General tips for travelers to Kenya
All tourists to Kenya require a tourist visa which costs USD 50 per person and can be obtained on entry (visa fees must be paid in USD only) or in advance from Kenya embassies abroad. A transit visa is available for a USD 25 fee.
It is advisable to check with your doctor at least a month before your travel to get recommendations and advice. Anti malarial drugs are strongly recommended.
It is most recommended that all travellers arrange their personal travel insurance to cover medical, property and other personal risks for the duration of their holiday and safari.
Temporary membership of the Flying Doctor Service, based in Nairobi and providing cover in Kenya and northern Tanzania can also be arranged at a modest cost.
The official languages of Kenya are Swahili and English. Most of our driver guides, hotel staff, etc. speak also German, French and other languages. Moreover, 42 tribal languages are spoken all over Kenya.
Currency and Exchange
The Kenyan currency is Kenya Shilling (KSh). Payments for safaris can also be made in EUR, USD, GBP and others. There are numerous banks and bureau de change in towns, and most lodges and hotels will exchange currency or travellers cheques at reasonable rates. Items or services are priced and paid in aforesaid currencies, so there is no need to convert more funds into the local currency than you need for incidental expenses.
Travelers cheques are widely accepted.
Credit cards are accepted in some establishments. The use of credit cards in banks gives only KSh.
The power supply is at the UK/European standard voltage of 220/240, and power sockets are the U.K. square pin type. To use U.S. appliances a voltage convertor and a plug convertor will be needed. Mains power supply is subject to cuts and voltage fluctuation.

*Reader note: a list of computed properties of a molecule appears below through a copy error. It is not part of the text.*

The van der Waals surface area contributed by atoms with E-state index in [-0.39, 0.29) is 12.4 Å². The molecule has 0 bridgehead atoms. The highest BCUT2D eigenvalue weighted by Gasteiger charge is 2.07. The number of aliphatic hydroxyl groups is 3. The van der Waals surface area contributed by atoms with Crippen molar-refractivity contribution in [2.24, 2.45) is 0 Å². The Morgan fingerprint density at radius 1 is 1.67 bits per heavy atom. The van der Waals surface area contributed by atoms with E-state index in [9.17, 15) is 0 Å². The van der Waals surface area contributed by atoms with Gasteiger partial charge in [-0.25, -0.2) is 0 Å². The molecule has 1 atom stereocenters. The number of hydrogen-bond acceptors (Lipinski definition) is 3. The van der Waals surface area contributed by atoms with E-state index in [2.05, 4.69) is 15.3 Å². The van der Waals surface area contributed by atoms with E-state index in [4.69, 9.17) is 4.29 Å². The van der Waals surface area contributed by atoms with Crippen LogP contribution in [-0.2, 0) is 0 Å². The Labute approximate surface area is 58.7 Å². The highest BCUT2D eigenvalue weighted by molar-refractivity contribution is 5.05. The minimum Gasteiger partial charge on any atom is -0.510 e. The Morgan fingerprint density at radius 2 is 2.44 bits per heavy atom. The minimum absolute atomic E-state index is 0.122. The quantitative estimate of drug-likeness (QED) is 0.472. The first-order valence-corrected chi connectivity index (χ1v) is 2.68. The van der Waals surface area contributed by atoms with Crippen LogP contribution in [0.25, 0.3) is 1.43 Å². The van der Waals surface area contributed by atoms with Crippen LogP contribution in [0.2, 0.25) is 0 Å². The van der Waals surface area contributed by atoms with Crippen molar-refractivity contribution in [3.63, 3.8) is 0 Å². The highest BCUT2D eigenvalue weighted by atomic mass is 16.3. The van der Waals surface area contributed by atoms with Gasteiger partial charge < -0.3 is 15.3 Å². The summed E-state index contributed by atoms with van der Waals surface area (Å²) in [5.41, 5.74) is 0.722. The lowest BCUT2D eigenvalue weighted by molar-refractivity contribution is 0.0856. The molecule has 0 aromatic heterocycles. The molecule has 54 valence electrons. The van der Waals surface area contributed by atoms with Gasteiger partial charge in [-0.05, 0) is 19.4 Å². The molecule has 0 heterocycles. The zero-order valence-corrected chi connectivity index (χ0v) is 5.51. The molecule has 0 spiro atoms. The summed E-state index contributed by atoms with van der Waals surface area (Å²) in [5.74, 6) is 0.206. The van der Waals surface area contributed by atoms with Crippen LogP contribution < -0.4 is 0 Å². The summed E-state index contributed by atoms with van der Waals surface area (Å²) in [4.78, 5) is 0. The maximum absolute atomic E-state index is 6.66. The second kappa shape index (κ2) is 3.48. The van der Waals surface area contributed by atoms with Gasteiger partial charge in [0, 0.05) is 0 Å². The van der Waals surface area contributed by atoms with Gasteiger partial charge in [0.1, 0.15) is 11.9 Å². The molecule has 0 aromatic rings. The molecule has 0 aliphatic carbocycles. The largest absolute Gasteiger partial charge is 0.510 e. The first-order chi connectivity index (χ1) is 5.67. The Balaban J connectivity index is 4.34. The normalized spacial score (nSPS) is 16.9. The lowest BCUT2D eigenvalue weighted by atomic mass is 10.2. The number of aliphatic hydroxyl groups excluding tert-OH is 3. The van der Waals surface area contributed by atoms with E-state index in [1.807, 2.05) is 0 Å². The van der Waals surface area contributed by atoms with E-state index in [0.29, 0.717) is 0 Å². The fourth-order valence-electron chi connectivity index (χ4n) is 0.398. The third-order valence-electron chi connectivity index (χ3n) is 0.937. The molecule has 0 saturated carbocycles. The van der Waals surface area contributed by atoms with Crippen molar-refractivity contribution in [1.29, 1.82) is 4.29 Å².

On safari, most lodges’ power supplies are from generators, and these are often turned off during parts of the day and night to reduce noise and fuel consumption.
It is recommended to drink only bottled mineral water which is available everywhere.
Kenya is an equatorial country, hence little seasonal variation in temperature which is experienced between coastal and low lying regions, and the high plains and mountain regions.
There are two seasons: dry season and rainy season with long rains in April and May, and short rains in November. In practice, the rainfalls are unpredictable. Generally, during rainy seasons, the rain often falls in heavy but brief tropical downpours during the evening or night with pleasant sunny days in between.
There are local buses and minibuses which are likely to be uncomfortable, overcrowded and potentially dangerous.
Better hotels generally have a superior selection of taxis available, and it is suggested that you obtain one of these, particularly for longer journeys.
There is a railway link between Nairobi and Mombasa just on specific days, i.e. Mondays, Wednesdays and Fridays, and these are night journeys.
Generally, there are no restrictions on the sale or consumption of alcoholic drinks, however, in some areas like Muslim villages alcohol is restricted.